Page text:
September 2nd – Had to go through a state Quarantine station today. They confiscated 2 tomatoes from the car in front! They’re a bit keen on not bringing fruit fly into the state (Southern Australia), but we got a cursory glance and they let us through. We passed through a place called Kimba, which bills itself as ‘the town halfway across Australia’. All the little towns on the main highways are desperate for you to stop and spend some money, so they try and find some spectacular reason for you to stop – so far these have included Oz’s largest galah (papier-mache parrot), largest stretch of straightest road, biggest pineapple, largest echidna and frilled dragon, the village with a secret, and first and last places within a state.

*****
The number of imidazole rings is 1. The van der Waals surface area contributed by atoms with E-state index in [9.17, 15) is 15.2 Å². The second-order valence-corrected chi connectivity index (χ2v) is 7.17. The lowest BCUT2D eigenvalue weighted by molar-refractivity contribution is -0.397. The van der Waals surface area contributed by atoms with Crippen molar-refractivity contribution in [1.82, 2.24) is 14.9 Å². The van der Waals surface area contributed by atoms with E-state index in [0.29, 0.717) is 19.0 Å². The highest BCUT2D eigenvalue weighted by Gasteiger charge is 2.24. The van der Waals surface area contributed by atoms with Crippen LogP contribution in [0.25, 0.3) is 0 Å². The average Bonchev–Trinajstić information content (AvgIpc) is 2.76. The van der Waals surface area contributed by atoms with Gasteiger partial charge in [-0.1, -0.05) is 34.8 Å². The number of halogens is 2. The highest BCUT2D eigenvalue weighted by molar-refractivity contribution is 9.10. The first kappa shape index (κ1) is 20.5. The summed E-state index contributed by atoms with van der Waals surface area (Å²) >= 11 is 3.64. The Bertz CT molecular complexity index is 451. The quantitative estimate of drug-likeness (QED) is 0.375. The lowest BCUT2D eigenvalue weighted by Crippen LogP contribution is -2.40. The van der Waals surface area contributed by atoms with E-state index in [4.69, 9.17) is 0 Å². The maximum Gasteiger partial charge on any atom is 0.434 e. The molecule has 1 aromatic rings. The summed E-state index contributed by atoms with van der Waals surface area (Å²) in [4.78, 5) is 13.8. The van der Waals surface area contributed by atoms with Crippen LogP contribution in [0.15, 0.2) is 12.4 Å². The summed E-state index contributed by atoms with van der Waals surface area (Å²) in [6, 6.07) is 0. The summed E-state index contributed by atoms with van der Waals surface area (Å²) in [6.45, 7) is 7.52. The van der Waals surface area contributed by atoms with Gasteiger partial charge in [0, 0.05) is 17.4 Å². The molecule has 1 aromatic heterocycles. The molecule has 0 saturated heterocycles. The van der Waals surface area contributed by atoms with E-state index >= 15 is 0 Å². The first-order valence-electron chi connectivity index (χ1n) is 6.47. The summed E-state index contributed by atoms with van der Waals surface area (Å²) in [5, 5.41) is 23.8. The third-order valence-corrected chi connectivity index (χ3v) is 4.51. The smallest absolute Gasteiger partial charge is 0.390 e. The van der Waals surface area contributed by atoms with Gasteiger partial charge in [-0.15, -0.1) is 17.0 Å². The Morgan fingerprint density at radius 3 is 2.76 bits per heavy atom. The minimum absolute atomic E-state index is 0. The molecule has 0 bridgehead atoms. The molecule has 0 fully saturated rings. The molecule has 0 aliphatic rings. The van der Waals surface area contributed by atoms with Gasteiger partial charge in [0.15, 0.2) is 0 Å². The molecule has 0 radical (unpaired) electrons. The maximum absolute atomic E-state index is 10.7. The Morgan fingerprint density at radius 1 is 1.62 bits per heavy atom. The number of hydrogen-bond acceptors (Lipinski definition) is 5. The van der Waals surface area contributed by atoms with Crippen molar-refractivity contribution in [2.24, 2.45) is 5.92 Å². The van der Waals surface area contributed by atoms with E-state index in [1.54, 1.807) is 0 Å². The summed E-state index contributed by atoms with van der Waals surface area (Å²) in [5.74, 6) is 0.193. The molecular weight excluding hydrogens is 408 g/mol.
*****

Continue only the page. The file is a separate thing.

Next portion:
September 3rd – Starting to head north now, up through the middle of the country, into the Outback. Spectacular rain, thunder and lightning show at one point. Saw loads of wild emu, but not quick enough to stop and take a picture – they’re enormous and can really shift.

September 4th – To Coober Pedy, famous for its opal-mining and the fact that some of the hotels and dwellings are built underground, because of the ridiculously hot temperatures they get around here. Fifty degrees in summer allegedly. It’s only about 30 though at the moment.

September 5th – crossed into another state today – Northern Territory. Very hot, red and desert-like.